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Re: For protection from the summer sun, the Mojave lived in open-sided, [#permalink]

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lgon wrote:
308. For protection from the summer sun, the Mojave lived in open-sided, flat-topped dwellings known as shades, each a roof of poles and arrowweed supported by posts set in a rectangle.
(A) each a roof of poles and arrowweed
(B) each a roof of poles and arrowweed that are being
(C) with each being a roof of poles and arrowweed
(D) with roofs of poles and arrowweed to be
(E) with roofs of poles and arrowweed that are

I think E is correct.. but it is not.. what is wrong with E?


"With roofs..." modifies "The Mojave lived", not "dwellings", that is why E wrong!
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Re: For protection from the summer sun, the Mojave lived in open-sided, [#permalink]

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New post 15 Dec 2008, 07:39
sondenso wrote:
lgon wrote:
308. For protection from the summer sun, the Mojave lived in open-sided, flat-topped dwellings known as shades, each a roof of poles and arrowweed supported by posts set in a rectangle.
(A) each a roof of poles and arrowweed
(B) each a roof of poles and arrowweed that are being
(C) with each being a roof of poles and arrowweed
(D) with roofs of poles and arrowweed to be
(E) with roofs of poles and arrowweed that are

I think E is correct.. but it is not.. what is wrong with E?


"With roofs..." modifies "The Mojave lived", not "dwellings", that is why E wrong!


OA is A, but my question is each a roof.... modifies the shades.. but shades are not a roof..but has a roof ... So it should be wrong.. Am i wrong?
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Re: For protection from the summer sun, the Mojave lived in open-sided, [#permalink]

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New post 01 Oct 2009, 01:03
I think in this case the key to solve the problem is to realize that 'arrowweed' is a sort of plant (Google it). So A is the only right description of what the 'shape' exactly is.
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Re: For protection from the summer sun, the Mojave lived in open-sided, [#permalink]

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lgon wrote:
sondenso wrote:
lgon wrote:
308. For protection from the summer sun, the Mojave lived in open-sided, flat-topped dwellings known as shades, each a roof of poles and arrowweed supported by posts set in a rectangle.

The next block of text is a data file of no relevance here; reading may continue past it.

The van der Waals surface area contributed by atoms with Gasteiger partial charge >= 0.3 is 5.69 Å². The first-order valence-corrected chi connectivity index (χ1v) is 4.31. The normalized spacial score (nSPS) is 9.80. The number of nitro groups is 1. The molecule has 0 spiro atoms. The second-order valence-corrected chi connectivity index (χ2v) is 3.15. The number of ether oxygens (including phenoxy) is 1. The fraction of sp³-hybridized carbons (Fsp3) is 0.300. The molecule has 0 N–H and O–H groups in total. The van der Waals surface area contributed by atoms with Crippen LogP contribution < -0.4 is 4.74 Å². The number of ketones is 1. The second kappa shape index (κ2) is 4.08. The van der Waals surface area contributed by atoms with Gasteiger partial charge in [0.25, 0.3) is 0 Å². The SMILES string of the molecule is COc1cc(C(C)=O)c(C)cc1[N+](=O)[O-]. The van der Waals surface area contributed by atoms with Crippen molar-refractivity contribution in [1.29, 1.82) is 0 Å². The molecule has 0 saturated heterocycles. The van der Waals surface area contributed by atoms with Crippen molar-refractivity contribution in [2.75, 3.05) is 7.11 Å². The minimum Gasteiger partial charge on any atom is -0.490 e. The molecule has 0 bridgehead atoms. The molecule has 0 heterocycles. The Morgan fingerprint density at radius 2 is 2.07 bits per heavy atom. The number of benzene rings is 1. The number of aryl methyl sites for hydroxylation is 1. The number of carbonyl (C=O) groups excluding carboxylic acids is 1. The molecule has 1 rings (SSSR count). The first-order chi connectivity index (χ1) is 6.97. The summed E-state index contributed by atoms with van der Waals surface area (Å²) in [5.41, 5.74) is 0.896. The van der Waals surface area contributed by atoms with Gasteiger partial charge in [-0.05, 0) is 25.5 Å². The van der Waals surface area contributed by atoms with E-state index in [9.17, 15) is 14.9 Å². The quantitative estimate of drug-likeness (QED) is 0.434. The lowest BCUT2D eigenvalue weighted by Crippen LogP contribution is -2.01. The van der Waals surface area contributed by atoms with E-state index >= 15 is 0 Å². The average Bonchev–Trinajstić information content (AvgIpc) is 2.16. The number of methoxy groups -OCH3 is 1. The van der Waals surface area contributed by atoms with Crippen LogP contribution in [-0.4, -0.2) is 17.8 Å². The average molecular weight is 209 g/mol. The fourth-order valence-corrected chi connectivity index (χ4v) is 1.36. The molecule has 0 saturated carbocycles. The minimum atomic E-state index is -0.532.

(A) each a roof of poles and arrowweed
(B) each a roof of poles and arrowweed that are being
(C) with each being a roof of poles and arrowweed
(D) with roofs of poles and arrowweed to be
(E) with roofs of poles and arrowweed that are

I think E is correct.. but it is not.. what is wrong with E?


"With roofs..." modifies "The Mojave lived", not "dwellings", that is why E wrong!


OA is A, but my question is each a roof.... modifies the shades.. but shades are not a roof..but has a roof ... So it should be wrong.. Am i wrong?


I think that the modifier is the whole of "each a roof of poles and arrowweed [/u]supported by posts set in a rectangle". Not just the roof component. This modifies "flat-topped dwellings known as shades".

So the modifier describes the whole dwelling, and shades is what the dwelling is known as so A is accurate.
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Re: For protection from the summer sun, the Mojave lived in open-sided, [#permalink]

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New post 12 Nov 2011, 11:23
The place is "open sided", so it is just a roof and thatz what the author wants to emphasize on. Hence it is A.
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Re: For protection from the summer sun, the Mojave lived in open-sided, [#permalink]

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308. For protection from the summer sun, the Mojave lived in open-sided, flat-topped dwellings known as shades, each a roof of poles and arrowweed supported by posts set in a rectangle.
(A) each a roof of poles and arrowweed correct
(B) each a roof of poles and arrowweed that are being usage of are changes the tense
(C) with each being a roof of poles and arrowweed incorrectly modifies shades
(D) with roofs of poles and arrowweed to be incorrectly modifies shades
(E) with roofs of poles and arrowweed that areusage of are changes teh tense
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Re: For protection from the summer sun, the Mojave lived in open-sided, [#permalink]